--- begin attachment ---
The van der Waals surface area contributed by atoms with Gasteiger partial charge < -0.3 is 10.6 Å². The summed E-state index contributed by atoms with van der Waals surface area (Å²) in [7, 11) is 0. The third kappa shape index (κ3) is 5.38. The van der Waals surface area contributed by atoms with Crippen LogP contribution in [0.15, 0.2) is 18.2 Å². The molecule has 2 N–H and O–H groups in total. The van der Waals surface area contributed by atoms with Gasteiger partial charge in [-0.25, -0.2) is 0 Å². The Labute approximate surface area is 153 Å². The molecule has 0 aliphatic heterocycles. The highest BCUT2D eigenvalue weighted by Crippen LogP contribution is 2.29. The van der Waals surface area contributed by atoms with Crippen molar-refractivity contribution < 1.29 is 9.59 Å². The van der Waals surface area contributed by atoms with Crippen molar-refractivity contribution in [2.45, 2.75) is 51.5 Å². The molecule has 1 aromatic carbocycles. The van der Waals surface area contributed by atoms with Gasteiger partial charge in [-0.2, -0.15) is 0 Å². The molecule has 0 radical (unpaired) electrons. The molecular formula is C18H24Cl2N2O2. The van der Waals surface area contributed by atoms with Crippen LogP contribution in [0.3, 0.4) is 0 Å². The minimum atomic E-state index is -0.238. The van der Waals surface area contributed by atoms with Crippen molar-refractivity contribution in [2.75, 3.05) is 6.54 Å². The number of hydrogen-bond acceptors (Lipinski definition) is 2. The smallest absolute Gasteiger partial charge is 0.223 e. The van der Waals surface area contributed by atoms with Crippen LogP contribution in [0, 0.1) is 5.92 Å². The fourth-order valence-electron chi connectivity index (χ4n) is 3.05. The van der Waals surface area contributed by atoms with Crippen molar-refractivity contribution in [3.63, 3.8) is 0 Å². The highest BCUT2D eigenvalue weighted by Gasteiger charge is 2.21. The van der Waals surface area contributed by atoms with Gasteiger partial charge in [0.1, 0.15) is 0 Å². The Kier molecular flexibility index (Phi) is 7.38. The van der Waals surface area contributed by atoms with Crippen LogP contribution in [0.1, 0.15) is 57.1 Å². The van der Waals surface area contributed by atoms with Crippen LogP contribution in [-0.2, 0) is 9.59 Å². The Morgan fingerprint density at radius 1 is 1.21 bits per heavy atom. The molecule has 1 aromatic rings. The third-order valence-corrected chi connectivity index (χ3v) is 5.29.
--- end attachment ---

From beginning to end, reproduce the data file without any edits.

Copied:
The van der Waals surface area contributed by atoms with Gasteiger partial charge < -0.3 is 10.6 Å². The summed E-state index contributed by atoms with van der Waals surface area (Å²) in [7, 11) is 0. The third kappa shape index (κ3) is 5.38. The van der Waals surface area contributed by atoms with Crippen LogP contribution in [0.15, 0.2) is 18.2 Å². The molecule has 2 N–H and O–H groups in total. The van der Waals surface area contributed by atoms with Gasteiger partial charge in [-0.25, -0.2) is 0 Å². The Labute approximate surface area is 153 Å². The molecule has 0 aliphatic heterocycles. The highest BCUT2D eigenvalue weighted by Crippen LogP contribution is 2.29. The van der Waals surface area contributed by atoms with Crippen molar-refractivity contribution < 1.29 is 9.59 Å². The van der Waals surface area contributed by atoms with Crippen molar-refractivity contribution in [2.45, 2.75) is 51.5 Å². The molecule has 1 aromatic carbocycles. The van der Waals surface area contributed by atoms with Gasteiger partial charge in [-0.2, -0.15) is 0 Å². The molecule has 0 radical (unpaired) electrons. The molecular formula is C18H24Cl2N2O2. The van der Waals surface area contributed by atoms with Crippen LogP contribution in [0.3, 0.4) is 0 Å². The minimum atomic E-state index is -0.238. The van der Waals surface area contributed by atoms with Crippen molar-refractivity contribution in [2.75, 3.05) is 6.54 Å². The number of hydrogen-bond acceptors (Lipinski definition) is 2. The smallest absolute Gasteiger partial charge is 0.223 e. The van der Waals surface area contributed by atoms with Crippen LogP contribution in [0, 0.1) is 5.92 Å². The fourth-order valence-electron chi connectivity index (χ4n) is 3.05. The van der Waals surface area contributed by atoms with Crippen molar-refractivity contribution in [3.63, 3.8) is 0 Å². The highest BCUT2D eigenvalue weighted by Gasteiger charge is 2.21. The van der Waals surface area contributed by atoms with Gasteiger partial charge in [0.1, 0.15) is 0 Å². The Kier molecular flexibility index (Phi) is 7.38. The van der Waals surface area contributed by atoms with Crippen LogP contribution in [0.1, 0.15) is 57.1 Å². The van der Waals surface area contributed by atoms with Crippen LogP contribution in [-0.2, 0) is 9.59 Å². The Morgan fingerprint density at radius 1 is 1.21 bits per heavy atom. The molecule has 1 aromatic rings. The third-order valence-corrected chi connectivity index (χ3v) is 5.29.